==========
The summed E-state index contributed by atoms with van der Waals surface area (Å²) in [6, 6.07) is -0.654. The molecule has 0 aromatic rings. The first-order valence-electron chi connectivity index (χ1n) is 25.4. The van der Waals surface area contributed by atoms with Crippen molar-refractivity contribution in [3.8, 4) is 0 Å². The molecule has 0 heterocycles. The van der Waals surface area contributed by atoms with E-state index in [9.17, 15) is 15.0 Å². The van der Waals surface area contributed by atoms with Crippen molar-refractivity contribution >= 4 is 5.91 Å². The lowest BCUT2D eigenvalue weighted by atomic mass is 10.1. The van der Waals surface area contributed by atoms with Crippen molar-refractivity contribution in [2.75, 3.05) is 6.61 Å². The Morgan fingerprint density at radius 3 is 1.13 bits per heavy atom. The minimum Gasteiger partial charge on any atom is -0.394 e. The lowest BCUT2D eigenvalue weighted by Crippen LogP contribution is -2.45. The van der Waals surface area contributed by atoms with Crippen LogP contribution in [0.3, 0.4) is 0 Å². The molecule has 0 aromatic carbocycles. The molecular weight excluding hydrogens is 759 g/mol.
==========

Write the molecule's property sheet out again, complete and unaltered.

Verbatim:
The summed E-state index contributed by atoms with van der Waals surface area (Å²) in [6, 6.07) is -0.654. The molecule has 0 aromatic rings. The first-order valence-electron chi connectivity index (χ1n) is 25.4. The van der Waals surface area contributed by atoms with Crippen molar-refractivity contribution in [3.8, 4) is 0 Å². The molecule has 0 heterocycles. The van der Waals surface area contributed by atoms with E-state index in [9.17, 15) is 15.0 Å². The van der Waals surface area contributed by atoms with Crippen molar-refractivity contribution >= 4 is 5.91 Å². The lowest BCUT2D eigenvalue weighted by atomic mass is 10.1. The van der Waals surface area contributed by atoms with Crippen molar-refractivity contribution in [2.75, 3.05) is 6.61 Å². The Morgan fingerprint density at radius 3 is 1.13 bits per heavy atom. The minimum Gasteiger partial charge on any atom is -0.394 e. The lowest BCUT2D eigenvalue weighted by Crippen LogP contribution is -2.45. The van der Waals surface area contributed by atoms with Crippen LogP contribution in [0.3, 0.4) is 0 Å². The molecule has 0 aromatic carbocycles. The molecular weight excluding hydrogens is 759 g/mol.